The Father William Most Collection
Historicity of Gospels
[Published electronically for use in classes taught by Fr. Most and for private theological study.]
One of the first schemata to open at the Council was Dei verbum, but one of he last to be approved: bitter debate. DV 19 adds: "Holy Mother Church firmly and most constantly has held and does hold that the four Gospels just mentioned, whose historicity she affirms without hesitation, faithfully hand down what Jesus, the son of God, living among men, really did and taught (reapse fecit et docuit) for their eternal salvation... ."
We note the word "historicity." The writers of DV shied away from the word history, since, thanks to confusion in Germany, there is a distinction: Geschichte is not the event in itself, but what the proclamation conjures up in the mind, irrespective of its actual content. Historie is the grasping of the event through reason according to the laws of historical criticism." R. Bultmann had said we can know hardly anything about Jesus in Himself, beyond His existence . We believe the proclamation - and there is a problem of what is the gap between the reality and the proclamation.
Paul VI had suggested, not commanded, using "vera seu historica fide digna" = true, worthy of historical belief, instead of what we actually find, "quae reapse fecit et docuit." The problem of the two German words led to not following his suggestion. Bede Rigaux, in his commentary on this passage in Vorgrimler, p. 259, wrote: "Throughout all these discussions and misgivings we can see the clear will of the Church to accord to these synoptic Gospels their value as testimony to the reality of the events that they narrate and to the certainty with which they present us with the Person, the words and acts of Jesus."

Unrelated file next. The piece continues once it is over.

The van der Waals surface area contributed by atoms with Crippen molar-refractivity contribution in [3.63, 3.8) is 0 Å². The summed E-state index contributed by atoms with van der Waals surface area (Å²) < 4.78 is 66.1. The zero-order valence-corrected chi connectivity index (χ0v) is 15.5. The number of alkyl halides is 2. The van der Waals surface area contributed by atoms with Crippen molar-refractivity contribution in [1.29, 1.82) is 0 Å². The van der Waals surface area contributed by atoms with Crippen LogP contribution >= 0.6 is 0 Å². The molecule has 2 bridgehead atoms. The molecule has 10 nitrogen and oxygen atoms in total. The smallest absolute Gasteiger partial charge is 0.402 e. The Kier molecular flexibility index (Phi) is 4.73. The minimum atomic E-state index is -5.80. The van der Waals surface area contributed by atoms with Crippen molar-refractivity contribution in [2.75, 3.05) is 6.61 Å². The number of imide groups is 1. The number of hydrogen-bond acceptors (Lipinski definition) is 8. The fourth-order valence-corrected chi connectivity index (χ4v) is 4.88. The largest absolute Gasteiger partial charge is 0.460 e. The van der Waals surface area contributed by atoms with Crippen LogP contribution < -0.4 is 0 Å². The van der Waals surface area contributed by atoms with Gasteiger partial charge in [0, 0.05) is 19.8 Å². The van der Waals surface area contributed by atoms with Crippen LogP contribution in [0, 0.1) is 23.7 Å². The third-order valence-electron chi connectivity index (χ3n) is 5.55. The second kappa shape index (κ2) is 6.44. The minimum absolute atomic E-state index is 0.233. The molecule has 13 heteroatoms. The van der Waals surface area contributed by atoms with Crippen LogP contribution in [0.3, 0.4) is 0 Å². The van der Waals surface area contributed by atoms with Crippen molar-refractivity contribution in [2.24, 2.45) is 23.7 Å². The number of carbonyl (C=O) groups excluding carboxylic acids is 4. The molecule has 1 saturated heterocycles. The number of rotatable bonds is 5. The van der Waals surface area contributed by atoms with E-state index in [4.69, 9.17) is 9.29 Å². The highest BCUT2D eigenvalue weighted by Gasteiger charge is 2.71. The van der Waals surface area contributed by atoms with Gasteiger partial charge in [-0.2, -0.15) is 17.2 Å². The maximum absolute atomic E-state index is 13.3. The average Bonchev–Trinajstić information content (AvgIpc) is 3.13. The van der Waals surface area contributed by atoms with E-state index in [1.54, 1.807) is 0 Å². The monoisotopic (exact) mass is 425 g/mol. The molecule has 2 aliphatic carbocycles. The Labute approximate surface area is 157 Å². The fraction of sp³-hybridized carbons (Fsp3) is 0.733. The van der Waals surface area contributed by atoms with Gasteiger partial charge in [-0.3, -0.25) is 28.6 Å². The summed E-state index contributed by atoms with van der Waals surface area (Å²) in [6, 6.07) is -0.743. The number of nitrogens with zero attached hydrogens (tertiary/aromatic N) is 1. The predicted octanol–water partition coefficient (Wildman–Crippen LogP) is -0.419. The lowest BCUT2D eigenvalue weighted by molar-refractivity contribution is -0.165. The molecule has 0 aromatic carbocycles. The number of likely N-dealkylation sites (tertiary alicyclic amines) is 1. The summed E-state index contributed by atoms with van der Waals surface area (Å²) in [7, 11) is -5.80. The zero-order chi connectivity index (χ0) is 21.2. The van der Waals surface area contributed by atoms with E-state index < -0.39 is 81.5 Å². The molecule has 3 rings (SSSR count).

DV 19 adds that "The Apostles indeed, after the ascension of the Lord, handed on to their hearers what He had said and done, with the fuller understanding which they enjoyed after being instructed by the glorious events of Christ and taught by the light of the Spirit of Truth." - This was not a process of first idealizing, then divinizing. No, rather, they understood more fully that He was really was divine, and this would spur their memories, and make them all the more careful to report things correctly, knowing that their eternity depended on the truth about Jesus. They did not hide their own dullness and lack of understanding that was shown earlier. (Cf. Acts 1:6 shows that even just before His ascension they still did not have the true notion of the Messiah. But they did, then, later, grasp the full meaning of things they had not really seen before, and they understood His prophecies --especially of His death and resurrection-- and probably the OT Prophecies about Him as well. Definitely we can see that the primitive Church saw Him in Isaiah 53-- the Targums also saw the Messiah there, but distorted, as we saw above. Another example: John 2. 19-21 ("Destroy this temple, and in three days I will rebuild it."). Other examples: Jn 3:22; 6:6; 12:16; 20:9.
DV 19 adds: "Moreover, the sacred authors of the four Gospels, selecting certain things out of many things, handed down orally or in writing, putting certain things into a synthesis, or explaining them for the state of the Church, finally, kept the form of preaching in such a way that they always communicated to us the honest truth (vera et sincera) about Jesus." This implies we watch for the genre of the Gospels - but it is such a genre that there are two things in it- facts are reported, with proclamation or presentation designed for faith. But that second point did not lead to any distortion or inaccurate reporting. They told rather "what He really did and said."
So it is likely that Matthew grouped sayings into the Sermon on the Mount. And Luke grouped parables.
Also from DV 19:"The fact that the Evangelists report the words or deeds of the Lord in different order does not affect at all the truth of the narrative, for they keep the sense, while reporting His statements, not to the letter but in different ways."
This means for one thing, that the order was not always chronological. It also means that in presenting things--as we noted in describing the three stages of the genesis of the Gospels--they might change the words, to adapt to their audience, and to the special scope of each Gospel. But they would give the truth faithfully even so.